From the outside looking in, there is a lot to learn from centenarians, people who live to be one hundred years old or older. It’s as if to study their behaviors is to uncover the formula for longevity, to find the proverbial fountain of youth.
According to the United Nations, the average human life expectancy is 71 years. The extra thirty years of living enjoyed by the approximately 300,000 centenarians is owed to a combination of exercise, sociability, attitude, environment and diet.
At 90 years old, Boulderite Joyce Lebra hasn’t yet reached the triple digits, but she has every intention of doing so. She says she enjoys her age and her newest book, Solo Cooking for a Sustainable Planet, encourages the specific behaviors that anthropologists and scientists agree allow for longevity.
But formulas for a long life aside, the book is also a reminder of what the aged can teach, from the inside looking out, in this case about the relationship between our health and the planet’s.
“I have seen species go extinct in my life,” Lebra says. “I grew up in Honolulu and there were always these little crabs running across and burrowing in the sand. Now they are all gone because they went extinct and that is forever. I’m glad I am my age … I hate to see the planet dying because I know that it wasn’t always this way.”
Lebra also reminisces about when she was younger, when small farmers raised cows on their natural diet of grass and people ate a lot less meat.
According to the United Nations Food and Agriculture Organization, 26 percent of the Earth’s terrestrial surface is now used for livestock grazing. And according to the Sierra Club, in the United States these animals consume 95 percent of domestic oat production and 80 percent of corn production, most of which comes from genetically modified seed grown on big ag farms.
“Industrial agriculture, especially when it comes to meat, is not good for people or the planet,” Lebra says. “This is a vegetarian/pescatarian cookbook not only because that is the diet that supports your own health, but the health of the planet as well.”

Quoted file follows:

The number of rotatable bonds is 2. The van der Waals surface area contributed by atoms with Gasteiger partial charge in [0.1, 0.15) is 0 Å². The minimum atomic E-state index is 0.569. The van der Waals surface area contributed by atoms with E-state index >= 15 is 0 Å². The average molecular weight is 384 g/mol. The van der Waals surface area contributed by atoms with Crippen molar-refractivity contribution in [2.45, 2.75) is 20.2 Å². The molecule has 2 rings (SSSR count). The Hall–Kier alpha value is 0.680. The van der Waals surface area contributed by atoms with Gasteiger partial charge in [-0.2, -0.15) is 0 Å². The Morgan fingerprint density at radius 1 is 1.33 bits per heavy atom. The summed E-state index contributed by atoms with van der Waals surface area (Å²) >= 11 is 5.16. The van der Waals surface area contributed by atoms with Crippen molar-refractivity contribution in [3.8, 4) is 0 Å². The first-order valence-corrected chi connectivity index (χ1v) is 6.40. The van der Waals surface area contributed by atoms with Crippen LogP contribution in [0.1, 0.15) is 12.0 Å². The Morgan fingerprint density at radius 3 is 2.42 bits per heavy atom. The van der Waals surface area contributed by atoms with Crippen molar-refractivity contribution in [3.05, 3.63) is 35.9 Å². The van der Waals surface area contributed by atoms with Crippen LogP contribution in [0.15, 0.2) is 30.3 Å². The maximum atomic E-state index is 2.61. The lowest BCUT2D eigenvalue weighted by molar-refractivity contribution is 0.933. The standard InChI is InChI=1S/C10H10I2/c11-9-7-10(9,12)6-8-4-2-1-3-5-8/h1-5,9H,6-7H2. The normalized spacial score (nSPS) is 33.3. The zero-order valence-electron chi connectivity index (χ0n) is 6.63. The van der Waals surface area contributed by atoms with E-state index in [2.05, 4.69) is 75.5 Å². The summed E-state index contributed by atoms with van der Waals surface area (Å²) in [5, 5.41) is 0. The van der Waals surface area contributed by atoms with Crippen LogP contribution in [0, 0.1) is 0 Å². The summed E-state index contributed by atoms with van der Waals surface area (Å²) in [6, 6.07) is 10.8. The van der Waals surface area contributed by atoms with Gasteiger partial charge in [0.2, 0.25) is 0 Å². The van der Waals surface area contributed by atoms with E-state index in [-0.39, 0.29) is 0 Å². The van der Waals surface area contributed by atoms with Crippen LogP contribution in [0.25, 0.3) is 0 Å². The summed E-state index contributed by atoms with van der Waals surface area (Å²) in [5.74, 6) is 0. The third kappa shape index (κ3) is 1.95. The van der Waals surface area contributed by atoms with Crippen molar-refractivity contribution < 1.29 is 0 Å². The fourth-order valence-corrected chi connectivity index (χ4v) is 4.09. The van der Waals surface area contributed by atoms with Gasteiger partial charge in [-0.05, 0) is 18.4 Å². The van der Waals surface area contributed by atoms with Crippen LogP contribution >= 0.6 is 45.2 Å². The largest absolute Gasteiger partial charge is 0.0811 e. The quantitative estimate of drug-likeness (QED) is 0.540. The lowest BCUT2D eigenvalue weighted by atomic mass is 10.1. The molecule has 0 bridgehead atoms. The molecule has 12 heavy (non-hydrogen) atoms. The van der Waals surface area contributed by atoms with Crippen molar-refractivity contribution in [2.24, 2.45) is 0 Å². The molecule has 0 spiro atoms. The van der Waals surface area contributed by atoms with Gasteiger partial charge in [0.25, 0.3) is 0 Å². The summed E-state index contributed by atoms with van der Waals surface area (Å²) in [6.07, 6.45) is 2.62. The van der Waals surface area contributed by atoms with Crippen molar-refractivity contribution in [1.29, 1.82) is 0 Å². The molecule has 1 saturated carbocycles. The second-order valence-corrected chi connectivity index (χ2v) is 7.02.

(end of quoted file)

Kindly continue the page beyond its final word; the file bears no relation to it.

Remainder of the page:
Despite this essential connection, food tends to be undervalued, both economically and culturally.
The United States Department of Agriculture reports the per capita disposable income spent on food in the U.S. has decreased from 17.5 percent in 1960 to 9.9 percent in 2013, ranking the country among the lowest spenders in the world.
Instead of being appreciated on its own terms, food tends to be valued as a commodity like corn or soybean which n are traded as a means to money, just like crude oil or silver.
The cultural side effects of the commodification of food causes consumers to buy food at the lowest price point while maximizing convenience and minimizing the amount of time and energy required to cook and eat.
From her sixth story Boulder apartment, Lebra takes this bird’s eye view of society’s culinary attitude, but it was personal relationships that motivated her to do something about it.
“I wrote the book because I had several friends who said to me things like, ‘I live alone so I don’t cook,’ as if you’re not worth cooking for if you live by yourself,” she says. “The worst remark I heard came from a doctor’s wife who said ‘I don’t care what I put in my stomach.’ That did it.
“You have to be concerned with what you eat. What you eat is connected with the environment, with sustainability.”
Even though Lebra’s current focus is on living fully, she is beginning to consider life after death and if there is such a thing as “healthy dying.” Her next book seeks to facilitate a conversation about what follows a life well lived and how cultural attitudes toward death affects those nearing the end as well as those still in the thick of life.
But for now, she hopes that her cookbook will encourage you to “venture into the kitchen for more than a glass or water or a piece of toast” — for your sake and the planet’s, too.